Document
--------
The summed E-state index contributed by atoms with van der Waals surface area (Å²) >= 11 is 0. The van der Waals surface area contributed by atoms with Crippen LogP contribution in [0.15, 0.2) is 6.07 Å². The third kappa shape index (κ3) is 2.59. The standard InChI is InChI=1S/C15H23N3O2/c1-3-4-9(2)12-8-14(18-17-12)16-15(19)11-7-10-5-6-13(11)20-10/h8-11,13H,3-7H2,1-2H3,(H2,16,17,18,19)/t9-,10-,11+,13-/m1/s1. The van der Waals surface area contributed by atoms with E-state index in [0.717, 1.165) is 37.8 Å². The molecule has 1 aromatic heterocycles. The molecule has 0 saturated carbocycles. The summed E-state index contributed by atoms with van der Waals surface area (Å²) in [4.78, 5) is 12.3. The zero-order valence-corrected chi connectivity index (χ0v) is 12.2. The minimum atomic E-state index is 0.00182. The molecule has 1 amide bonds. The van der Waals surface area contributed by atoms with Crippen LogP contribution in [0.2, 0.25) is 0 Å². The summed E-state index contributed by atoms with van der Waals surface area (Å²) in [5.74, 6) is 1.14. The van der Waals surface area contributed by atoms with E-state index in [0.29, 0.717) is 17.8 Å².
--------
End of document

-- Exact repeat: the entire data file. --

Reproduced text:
The summed E-state index contributed by atoms with van der Waals surface area (Å²) >= 11 is 0. The van der Waals surface area contributed by atoms with Crippen LogP contribution in [0.15, 0.2) is 6.07 Å². The third kappa shape index (κ3) is 2.59. The standard InChI is InChI=1S/C15H23N3O2/c1-3-4-9(2)12-8-14(18-17-12)16-15(19)11-7-10-5-6-13(11)20-10/h8-11,13H,3-7H2,1-2H3,(H2,16,17,18,19)/t9-,10-,11+,13-/m1/s1. The van der Waals surface area contributed by atoms with E-state index in [0.717, 1.165) is 37.8 Å². The molecule has 1 aromatic heterocycles. The molecule has 0 saturated carbocycles. The summed E-state index contributed by atoms with van der Waals surface area (Å²) in [4.78, 5) is 12.3. The zero-order valence-corrected chi connectivity index (χ0v) is 12.2. The minimum atomic E-state index is 0.00182. The molecule has 1 amide bonds. The van der Waals surface area contributed by atoms with Crippen LogP contribution in [0.2, 0.25) is 0 Å². The summed E-state index contributed by atoms with van der Waals surface area (Å²) in [5.74, 6) is 1.14. The van der Waals surface area contributed by atoms with E-state index in [0.29, 0.717) is 17.8 Å².